Resource management and IP interoperability for low power wide area networks

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dc.contributor.advisor Pesch, Dirk H J en
dc.contributor.author Hassan, Khaled Q. Abdelfadeel
dc.date.accessioned 2020-09-10T10:49:05Z
dc.date.available 2020-09-10T10:49:05Z
dc.date.issued 2020-07-29
dc.date.submitted 2020-07-29
dc.identifier.citation Hassan, K. Q. A. 2020. Resource management and IP interoperability for low power wide area networks. PhD Thesis, University College Cork. en
dc.identifier.endpage 172 en
dc.identifier.uri http://hdl.handle.net/10468/10502
dc.description.abstract Low Power Wide Area Networks (LPWANs) such as LoRaWAN, Sigfox, and NBIoT present a novel communication paradigm, which complements the traditional short-range Wireless Sensor Networks (WSNs). LPWANs promise to provide wide-area connectivity (up to tens of kilometers) and low-power operations (up to 10years) for a massive number of low-cost devices. These unique features empower LPWANs to address diverse requirements of the Internet of Things (IoT) applications, from agriculture to smart cities. Since the early days of LPWANs, a major hype has surrounded them, making it sometimes difficult to clearly understand and assess their capabilities. This has been inflated with biased reports and inaccurate data to promote even inapplicable solutions. Therefore, the thesis’s goal has been set to assess the network stack of the LPWAN technologies, especially LoRaWAN, in different scenarios in order to understand their real advantages for the IoT applications and also to point out their drawbacks. Consequently, proposing improvements in order to enhance the performance and to extend the application domains of the LPWANs, taking into account their limitations, e.g., duty cycle. Specifically, resource management and IP interoperability topics are the main focus of the research. Within these topics, multiple novel contributions are made, which target different layers of the network stack, from the Medium Access Control (MAC) layer to the application layer. The performance of the new Static Context Header Compression (SCHC) protocol was evaluated. As a result, two novel enhancements for SCHC are proposed in order to reduce its memory footprint and improve its compression efficiency. The proposed work improves the performance of SCHC in order to extend the Internet architecture to the LPWANs and thus enabling end-to-end IP connectivity and interoperability. Enabling end-to-end IP connectivity in LPWANs has the potential to bring the power of openness, interconnection, cooperation, and standards to their applications and devices. The performance of the PYH and the MAC layers of LoRaWAN were evaluated, including its adaptive data rate mechanism. This study revealed an unfair data extraction rate among devices, favouring the close ones to the gateway and the ones that use high data rates. Consequently, a novel resource allocation mechanism, FADR, is proposed to enhance the fairness in LoRaWAN by managing the devices’ data rates and transmission power levels. As a result, FADR achieves an almost uniform data extraction rate for all devices regardless of their positions from the gateway and their data rates used. LoRaWAN scalability and agility were studied for data collection applications wherein mobile gateways may participate in the collection processes. The results showed the poor performance of LoRaWAN in dense deployments and in confirmed traffic due to the severe collisions and the duty cycle limitation. To address this, a novel mechanism, called FREE, consists of a time-slotted MAC protocol and a resource management algorithm, was proposed on top of LoRaWAN. FREE manages the resources of the device (i.e. spreading factor, transmission power, frequency channels, etc.) and schedules the transmissions in time slots. As a consequence, FREE overcomes the poor scalability of LoRaWAN and can enable reliable and energy-efficient data collections. The possibility of supporting Firmware Updates Over The Air (FUOTA) was studied on top of LoRaWAN. FUOTA is a critical requirement for any longterm deployments in order to maintain optimal, safe, and secure operations of the network. However, LoRaWAN limitations such as duty cycle, downlink capability, etc. challenge supporting FUOTA. Consequently, A FUOTA process is proposed, exploiting the new specifications to support multicast, fragmentation, and clock synchronization. The proposed FUOTA process is evaluated to quantify the impact of different parameters on the overall performance. This evaluation helped to determine the best FUOTA parameters. en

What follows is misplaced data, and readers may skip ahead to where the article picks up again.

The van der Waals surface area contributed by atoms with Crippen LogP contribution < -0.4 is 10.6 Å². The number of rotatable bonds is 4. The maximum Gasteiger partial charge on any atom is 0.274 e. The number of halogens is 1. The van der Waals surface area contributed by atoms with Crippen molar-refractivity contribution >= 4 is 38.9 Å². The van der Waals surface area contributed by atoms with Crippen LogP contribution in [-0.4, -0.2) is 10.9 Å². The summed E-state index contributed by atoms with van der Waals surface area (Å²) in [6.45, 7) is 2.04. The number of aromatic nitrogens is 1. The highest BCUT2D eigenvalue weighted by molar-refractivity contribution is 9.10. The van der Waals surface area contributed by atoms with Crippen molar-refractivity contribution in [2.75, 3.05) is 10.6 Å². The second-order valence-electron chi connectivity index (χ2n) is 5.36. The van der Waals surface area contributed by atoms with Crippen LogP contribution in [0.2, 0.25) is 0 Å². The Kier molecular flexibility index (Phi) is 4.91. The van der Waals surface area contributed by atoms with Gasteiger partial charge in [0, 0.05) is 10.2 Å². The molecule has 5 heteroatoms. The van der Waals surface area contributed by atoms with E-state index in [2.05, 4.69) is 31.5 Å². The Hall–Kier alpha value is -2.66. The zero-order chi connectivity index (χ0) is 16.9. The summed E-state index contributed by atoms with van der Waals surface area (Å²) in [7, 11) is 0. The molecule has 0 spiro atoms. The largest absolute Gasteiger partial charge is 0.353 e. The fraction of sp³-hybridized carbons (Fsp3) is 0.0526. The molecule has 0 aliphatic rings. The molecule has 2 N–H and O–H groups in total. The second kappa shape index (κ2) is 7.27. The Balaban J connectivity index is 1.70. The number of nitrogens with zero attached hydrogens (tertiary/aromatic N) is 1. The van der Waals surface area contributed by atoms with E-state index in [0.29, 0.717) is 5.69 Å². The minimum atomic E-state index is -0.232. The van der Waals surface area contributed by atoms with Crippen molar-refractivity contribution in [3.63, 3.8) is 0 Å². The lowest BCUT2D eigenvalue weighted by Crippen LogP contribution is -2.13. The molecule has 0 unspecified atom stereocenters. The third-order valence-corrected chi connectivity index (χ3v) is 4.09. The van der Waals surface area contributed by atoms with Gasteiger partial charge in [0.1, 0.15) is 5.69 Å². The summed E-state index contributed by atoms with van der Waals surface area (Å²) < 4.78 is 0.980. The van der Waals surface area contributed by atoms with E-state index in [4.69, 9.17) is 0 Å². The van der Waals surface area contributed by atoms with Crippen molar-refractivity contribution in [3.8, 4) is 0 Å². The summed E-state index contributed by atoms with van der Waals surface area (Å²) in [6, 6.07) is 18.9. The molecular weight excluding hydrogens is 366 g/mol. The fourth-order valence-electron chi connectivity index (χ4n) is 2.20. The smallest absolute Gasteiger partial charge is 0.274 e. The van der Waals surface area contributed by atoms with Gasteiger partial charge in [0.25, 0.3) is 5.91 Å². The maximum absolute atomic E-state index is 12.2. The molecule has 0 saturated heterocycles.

dc.format.mimetype application/pdf en
dc.language.iso en en
dc.publisher University College Cork en
dc.rights © 2020, Khaled Q. Abdelfadeel Hassan. en
dc.rights.uri https://creativecommons.org/licenses/by-nc-nd/4.0/ en
dc.subject LPWANs en
dc.subject LoRaWAN en
dc.subject IP Interoperability en
dc.subject Resource Management en
dc.title Resource management and IP interoperability for low power wide area networks en
dc.type Doctoral thesis en
dc.type.qualificationlevel Doctoral en
dc.type.qualificationname PhD - Doctor of Philosophy en
dc.internal.availability Full text available en
dc.description.version Accepted Version en
dc.contributor.funder Science Foundation Ireland en
dc.description.status Not peer reviewed en
dc.internal.school Computer Science and Information Technology en
dc.internal.conferring Autumn 2020 en
dc.relation.project info:eu-repo/grantAgreement/SFI/SFI Research Centres/13/RC/2077/IE/CONNECT: The Centre for Future Networks & Communications/ en
dc.availability.bitstream openaccess


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© 2020, Khaled Q. Abdelfadeel Hassan. Except where otherwise noted, this item's license is described as © 2020, Khaled Q. Abdelfadeel Hassan.
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